In a landmark moment in Colombia’s history, the peace delegations of the government of President Juan Manuel Santos and the country’s left-wing FARC rebels gathered Wednesday evening to announce the end of negotiations and the imminent signing of a final peace accord in Havana, Cuba, after nearly four years of negotiations between the two sides of the conflict.

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Cuban President Raul Castro oversees the handshake between Colombian President Juan Manuel Santos (L) and FARC leader Timoleon Jimenez (R), Sept 2015.  Photo Archive

RELATED:  Colombia’s War and Peace Through the Eyes of a Dutch FARC Rebel

The opportunity of a new path

The two sides of the negotiating table have spent the last several days reviewing the final text, which will be put to a popular vote before it can be put into effect.

“The war is over,” said government’s representative Humberto de la Calle. However, “We should not just celebrate the silence of the guns, but the opportunity of a new path.”

“I am certain now that this is the best agreement possible,” he continued. “But the Colombians will judge. We have to wait with humility for the opinion of the citizenry.”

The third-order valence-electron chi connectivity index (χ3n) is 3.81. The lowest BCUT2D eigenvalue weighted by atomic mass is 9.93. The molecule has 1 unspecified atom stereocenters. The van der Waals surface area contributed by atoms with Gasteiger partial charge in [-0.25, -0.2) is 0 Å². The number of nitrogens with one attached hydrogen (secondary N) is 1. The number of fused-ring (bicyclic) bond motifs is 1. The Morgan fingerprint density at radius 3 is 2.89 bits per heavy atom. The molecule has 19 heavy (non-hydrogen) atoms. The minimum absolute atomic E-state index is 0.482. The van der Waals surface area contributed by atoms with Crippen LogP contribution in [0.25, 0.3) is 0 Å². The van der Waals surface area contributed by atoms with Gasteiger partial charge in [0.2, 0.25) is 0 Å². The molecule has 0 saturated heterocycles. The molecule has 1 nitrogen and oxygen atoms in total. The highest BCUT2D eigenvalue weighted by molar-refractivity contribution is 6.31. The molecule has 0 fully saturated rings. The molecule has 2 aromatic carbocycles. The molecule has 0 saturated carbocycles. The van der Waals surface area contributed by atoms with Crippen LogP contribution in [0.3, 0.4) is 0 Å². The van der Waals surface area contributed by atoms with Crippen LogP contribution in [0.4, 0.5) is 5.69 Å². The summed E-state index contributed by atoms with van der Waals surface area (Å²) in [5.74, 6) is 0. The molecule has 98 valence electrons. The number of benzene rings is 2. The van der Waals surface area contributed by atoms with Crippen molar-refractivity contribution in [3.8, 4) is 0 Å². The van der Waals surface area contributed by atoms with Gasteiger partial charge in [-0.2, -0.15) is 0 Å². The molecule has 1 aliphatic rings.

A new chapter, the battle of ideas

The FARC’s representative Ivan Marquez said the final deal marks a new chapter in Colombia’s history. “Now can start the battle of ideas,” he said. “The peace deal is a point of departure, not of closure, toward the social transformations demanded by the masses.”

Colombia’s President Juan Manuel Santos had the last word, saying from the Colombian capital: “Today ends the pain, suffering, this great national hope has become reality.”

The head of state insisted that the text of the final agreement was “definitive,” and could not be modified.

We don’t want one more victim in Colombia

“From the beginning, one principle ruled the negotiations: nothing is agreed until everything is agreed. Today, at last we can say that everything has been agreed,” he added.

“We don’t want one more victim in Colombia,” added from Havana Dag Nylander, a peace guarantor from Norway, which along with Cuba has been helping moving the peace process along. “A new chapter of Colombia’s history is opened,” he said, with the final deal allowing for “more social inclusion, especially of those who have been excluded and historically more affected by the conflict.”